POLITICS/SEX - Do men have too much testosterone and don't realize when they have hysteria? Neuroscience suggests men don't know when to relax and can lead to financial and love life problems.
Usually we accuse women of having hormone-driven behaviour, but do men have testosterone mood swings? Apparently they do. Men are at the mercy of their testosterone and sometimes adrenaline mood swings.
Lets take for example the ultimate arenas of the alpha male:
#1. Hockey Fights / Violent Sports
Few places are more single-minded, avaricious, coarsely competitive, sharp-elbowed, and overwhelmingly male than violent macho sports. Testosterone driven men fighting over women, hockey pucks, who gets paid the most, side-checking and throwing punches.
The same can also be said for Ultimate Fighting, boxing, martial arts and a variety of other violent sports.
#2. The Military
Men with guns and permission to use it? Testosterone, stress, the constant threat of life and death, the emotional trauma of having friends die in combat? Its all an explosive cocktail recipe for disaster, corruption and bad behaviour. Its no wonder the suicide rate for soldiers is so high.
#3. High Finance
This is where risk-taking is the drink of choice and greed, at least until recently, was all good. Indeed some financiers argue that the current recession can be blamed on greedy and overly cocky male investors and bankers.
"I think a lot of it had to do with men not wanting to admit to other men that they didn't understand certain things that were happening," says Heather-Anne Irwin, a former investment banker and equity specialist, now with the Rotman School of Management. "There's a lot of bravado, aggression, guys trying to position themselves. It's easy for group-think to take over."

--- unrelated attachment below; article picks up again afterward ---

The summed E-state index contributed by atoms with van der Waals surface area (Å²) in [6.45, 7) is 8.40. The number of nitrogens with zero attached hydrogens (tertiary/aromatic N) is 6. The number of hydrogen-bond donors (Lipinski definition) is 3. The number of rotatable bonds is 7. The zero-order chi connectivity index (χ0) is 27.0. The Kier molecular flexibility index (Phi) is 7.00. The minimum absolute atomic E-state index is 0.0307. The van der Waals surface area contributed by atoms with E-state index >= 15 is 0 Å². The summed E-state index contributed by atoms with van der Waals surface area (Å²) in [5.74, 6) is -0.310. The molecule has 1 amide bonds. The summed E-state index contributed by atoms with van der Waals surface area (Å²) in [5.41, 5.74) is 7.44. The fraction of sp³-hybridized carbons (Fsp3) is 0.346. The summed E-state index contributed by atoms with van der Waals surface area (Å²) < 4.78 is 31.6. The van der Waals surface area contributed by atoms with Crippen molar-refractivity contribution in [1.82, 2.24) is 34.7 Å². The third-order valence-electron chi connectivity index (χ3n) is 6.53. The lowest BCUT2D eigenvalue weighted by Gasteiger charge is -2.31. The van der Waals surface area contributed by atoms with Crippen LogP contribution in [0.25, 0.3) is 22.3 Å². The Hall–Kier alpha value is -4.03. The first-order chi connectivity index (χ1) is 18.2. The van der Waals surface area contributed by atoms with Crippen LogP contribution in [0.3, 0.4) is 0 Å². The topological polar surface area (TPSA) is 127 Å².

Especially in a place where money = status & power.
In the past, whenever anyone suggested that the finance culture is too aggressively male, a surge of foaming sexist ridicule was unleashed that women can't compete with men in high finance.
But that is no longer true. Now men are beginning to look like "too high risk" because male hysteria tends to take hold when groups of men begin to panic and spiral towards bad decisions.
"Clearly, something needs to change," says Howard Archer, a senior economist at IHS Global Insight in the U.K. "You can argue that men have made a right mess of it, and now the ladies should have a go."
A Cambridge University study points to a lot of non-economic reasons for the current American recession. Wall Street trader John Coates and neuroscientist Joe Herbert have discovered that it isn't calm calculation that drives markets up and down. Basic biochemical processes influence behaviour, they say, and should be taken into account for financial decision-making.
Last year, Coates and Herbert assessed the impact of the male hormone testosterone, which is tied to aggressiveness and risk-taking and well-known as a driving force in the finance world. They also examined the lesser-known "stress" hormone Cortisol, which affects mood and rises when a person is stressed or uncertain.
Before and after the day's trading they measured the hormone levels in the saliva of male traders at a London bank who spent their days buying and selling stocks, options, futures, currencies and other, more arcane derivatives. They're the type of hyperactive traders who are looking to make quick profits on daily trades.
What the researchers found was that a trader's morning testosterone level predicted his success during the day. Those with the highest levels made the highest profits, which in turn boosted their testosterone levels, their confidence and appetite for risk.
But prolonged high levels of testosterone start to have the opposite effect, leading to irrational or impulsive decision-making that can have disastrous consequences and result in a losing streak. For traders on a roll, said Coates, "several rounds of winning means testosterone so high they start taking stupid risks."